1887
Volume 41, Issue 2
  • ISSN 0155-0640
  • E-ISSN: 1833-7139
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Abstract

Abstract

Successful research and teaching of discipline genres is based on collaboration among language and learning specialists with expertise in applied linguistics, and subject area specialists with expertise in the knowledge and communication practices of their disciplines. These interdisciplinary collaborations involve experts coming together around an area of shared interest in a community of practice (Lave & Wenger, 1991), where members are committed to building relationships to learn from each other, and in this process build new knowledge (Scardamalia & Bereiter, 2006). This paper aims to identify the kinds of knowledge building negotiations involving a team of discipline staff, academic literacy specialists, and e-learning specialists as they collaborate in the design of online learning materials to support students in writing the laboratory report genre in the discipline of physiology. The data consist of recordings of team members’ spoken interactions, with or without other artefacts, such as storyboards, over a period of nine months as the design for the website evolved. Initial discourse analysis of transcripts, based on the metafunctions from Systemic Functional Linguistics (SFL) (Halliday, 1985a), is used to identify phases where the emphasis is on the negotiation of ideational, or content meanings, enabled by interpersonal and textual meanings. A sample of these phases is then analysed in detail using exchange structure (Martin, 1992) to identify possible genres which build new knowledge and embody it in the online resources.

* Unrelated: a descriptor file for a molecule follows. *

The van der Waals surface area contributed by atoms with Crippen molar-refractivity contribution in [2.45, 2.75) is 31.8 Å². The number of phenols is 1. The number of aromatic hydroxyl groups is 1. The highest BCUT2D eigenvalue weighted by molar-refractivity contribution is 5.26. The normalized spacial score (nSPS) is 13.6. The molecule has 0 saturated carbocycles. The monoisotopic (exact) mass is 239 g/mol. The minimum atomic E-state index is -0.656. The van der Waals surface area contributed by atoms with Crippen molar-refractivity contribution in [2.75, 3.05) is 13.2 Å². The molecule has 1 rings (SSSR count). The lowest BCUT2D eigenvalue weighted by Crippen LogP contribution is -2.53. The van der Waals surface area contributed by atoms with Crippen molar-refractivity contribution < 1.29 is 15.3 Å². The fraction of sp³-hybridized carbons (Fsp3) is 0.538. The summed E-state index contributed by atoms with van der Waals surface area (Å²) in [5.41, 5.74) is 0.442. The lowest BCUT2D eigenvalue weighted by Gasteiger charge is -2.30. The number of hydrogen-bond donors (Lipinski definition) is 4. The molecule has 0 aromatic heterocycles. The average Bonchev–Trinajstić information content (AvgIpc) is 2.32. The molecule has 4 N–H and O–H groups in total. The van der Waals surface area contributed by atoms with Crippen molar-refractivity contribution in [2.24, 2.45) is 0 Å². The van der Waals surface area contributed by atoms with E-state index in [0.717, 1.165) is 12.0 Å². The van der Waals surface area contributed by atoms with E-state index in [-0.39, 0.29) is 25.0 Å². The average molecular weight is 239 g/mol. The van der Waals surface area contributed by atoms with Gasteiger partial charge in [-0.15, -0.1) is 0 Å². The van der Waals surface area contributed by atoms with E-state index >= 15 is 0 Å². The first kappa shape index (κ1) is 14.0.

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2019-01-10
2019-10-20
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